• They aren’t strong enough to lift a carry on suitcase in the overhead bin on plane
  • They can’t even walk up a flight of stairs without being winded
  • And worst of all, they still have a round pudgy belly full of heart destroying visceral fat.

Some of the most unhealthy people I know are “skinny” and weigh next to nothing.

If you’re concluding if a workout program worked for you or not, based on the weight on the scale, you’ve been misled.

Here’s another example.

Most people look at a runway model and think she is in perfect health because she weighs 100 pounds.

Does this mean an athletic soccer player who is the same height but weighs 130 pounds is less healthy?

I would bet my life if you compared the two in a health assessment, the 130 pound female soccer player would far exceed the 100 pound runway model in all health categories.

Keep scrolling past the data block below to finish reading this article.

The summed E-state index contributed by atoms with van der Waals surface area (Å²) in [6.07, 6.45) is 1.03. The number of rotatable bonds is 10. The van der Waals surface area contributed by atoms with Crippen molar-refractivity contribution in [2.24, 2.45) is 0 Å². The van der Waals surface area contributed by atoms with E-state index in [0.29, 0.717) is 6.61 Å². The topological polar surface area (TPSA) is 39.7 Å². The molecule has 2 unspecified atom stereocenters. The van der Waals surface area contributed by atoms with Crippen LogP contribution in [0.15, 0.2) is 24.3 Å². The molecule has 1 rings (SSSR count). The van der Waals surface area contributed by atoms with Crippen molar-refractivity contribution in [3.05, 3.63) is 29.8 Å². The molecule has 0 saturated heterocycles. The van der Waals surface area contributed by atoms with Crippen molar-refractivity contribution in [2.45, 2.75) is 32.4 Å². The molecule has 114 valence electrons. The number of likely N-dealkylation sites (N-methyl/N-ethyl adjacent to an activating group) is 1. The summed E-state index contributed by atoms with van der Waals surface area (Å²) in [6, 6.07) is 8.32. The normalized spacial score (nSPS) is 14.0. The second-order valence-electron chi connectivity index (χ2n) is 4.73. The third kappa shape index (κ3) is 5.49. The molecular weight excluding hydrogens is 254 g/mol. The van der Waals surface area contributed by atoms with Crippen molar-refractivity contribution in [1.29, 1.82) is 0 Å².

The reason is, you can often weight less by having more body fat and less lean muscle tissue.

More body fat and less muscle tissue is NOT a good thing.

Excess body fat puts you more at risk for heart disease, cancer, and a whole lot of other health problems.

Lean muscle tissue boosts your metabolism, burns more calories, keeps you looking younger, makes your stronger, and allows you crush life.

There are so many better options for measuring the improvements in your health.

For example:

Focus on improving the composition of the weight on your body by decreasing body fat and increasing muscle mass.

You can calculate your body composition by using a simple body fat analyzer that you can get on Amazon for $30.

The Truth About Weighing Yourself

By knowing your body fat %, you can then tell what proportion of your bodyweight is made up of lean muscle tissue compared to stored body fat.

This is when using a weight scale can help because it can give you a measure of your total composition of your bodyweight into body fat and lean muscle tissue.

Even though these body fat analyzers are 100% accurate, they at least give you a baseline to measure your progress.

The Truth About Weighing Yourself